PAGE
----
Carry it Your Way With The 710 Custom Sheaths

Julio Diez, founder of The 710 Custom Sheaths, says that his business is booming because many knife companies focus on the quality of the blade and sometimes neglect the sheath it comes in. Diez also notes that most stock sheaths are designed for righties only. The limitations don’t end there. Some sheaths offer belt-carry only, or can’t attach to MOLLE gear. “For some people, the sheath that the knife comes with is good enough,” says Diez. “Others will want something that will accommodate their needs.”


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When Diez began to make his own sheaths in 2010, offering his customers options was a top priority. A removable belt loop makes scout carry or attachment to a MOLLE system easy. Components can be added for carry over the shoulder, on the back, or dangling loose at the thigh. The company will even let you personalize the color of the leather or Kydex. Diez, who is left-handed, couldn’t forget to configure the sheaths for both right or left handed use either.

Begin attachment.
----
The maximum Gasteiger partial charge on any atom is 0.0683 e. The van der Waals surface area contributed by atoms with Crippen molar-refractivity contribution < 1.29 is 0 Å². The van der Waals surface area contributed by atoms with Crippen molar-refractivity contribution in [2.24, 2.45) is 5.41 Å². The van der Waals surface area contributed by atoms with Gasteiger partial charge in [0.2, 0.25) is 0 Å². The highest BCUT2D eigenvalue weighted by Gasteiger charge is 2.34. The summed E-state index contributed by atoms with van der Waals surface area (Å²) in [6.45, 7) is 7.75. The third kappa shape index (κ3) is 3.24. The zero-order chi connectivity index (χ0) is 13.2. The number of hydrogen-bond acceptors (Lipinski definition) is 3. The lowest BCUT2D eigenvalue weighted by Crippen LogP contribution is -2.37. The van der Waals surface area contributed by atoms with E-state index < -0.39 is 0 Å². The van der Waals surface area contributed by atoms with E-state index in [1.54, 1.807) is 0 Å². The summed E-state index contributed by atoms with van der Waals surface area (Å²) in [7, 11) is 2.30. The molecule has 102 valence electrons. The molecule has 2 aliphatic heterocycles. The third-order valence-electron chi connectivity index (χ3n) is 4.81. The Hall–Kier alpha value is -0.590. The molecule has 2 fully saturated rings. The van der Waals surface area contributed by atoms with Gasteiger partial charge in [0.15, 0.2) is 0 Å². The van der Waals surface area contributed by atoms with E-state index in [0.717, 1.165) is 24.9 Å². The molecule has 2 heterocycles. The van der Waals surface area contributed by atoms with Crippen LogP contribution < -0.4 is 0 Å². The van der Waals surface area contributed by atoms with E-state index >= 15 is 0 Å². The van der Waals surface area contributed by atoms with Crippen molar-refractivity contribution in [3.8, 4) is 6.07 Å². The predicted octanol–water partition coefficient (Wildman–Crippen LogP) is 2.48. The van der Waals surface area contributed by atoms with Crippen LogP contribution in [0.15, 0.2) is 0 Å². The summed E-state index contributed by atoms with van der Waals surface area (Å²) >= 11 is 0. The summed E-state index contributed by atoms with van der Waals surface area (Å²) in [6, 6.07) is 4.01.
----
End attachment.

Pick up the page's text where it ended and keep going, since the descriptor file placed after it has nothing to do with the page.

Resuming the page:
A Few of The 710 Custom Sheaths

Since the 710 began as a flea market stall and an eBay storefront, the business has really taken off. Three years ago Diez also started making knives. Though it would seem to be a different discipline, Diez says his sheath making skills translated to custom knife making surprisingly smoothly.

A particularly unusual offering is his kukri-style neck knife. Normally a kukri is a large, heavy fixed blade used for chopping. Diez’s diminutive Kukri Necker was initially designed for kicks: “At first I only considered it because I thought it would be interesting,” Diez says. But as it turns out the Kukri Necker had a very comfortable handle and is great for slicing and working with wood.

Julio Diez Kukri Necker

Diez has also been working on a small-run production knife called the Topper. Imacasa, a company located in El Salvador, will be making the blades. Imacasa is probably best known in the US for their Condor Tool and Knife brand. Like most of their knives, the Topper will be made from 1075 carbon steel. Diez wanted to work with an El Salvadoran company as a nod to his own heritage: “I thought it would be really cool to have a knife made where my family is from.”


Knife featured in image: The Topper

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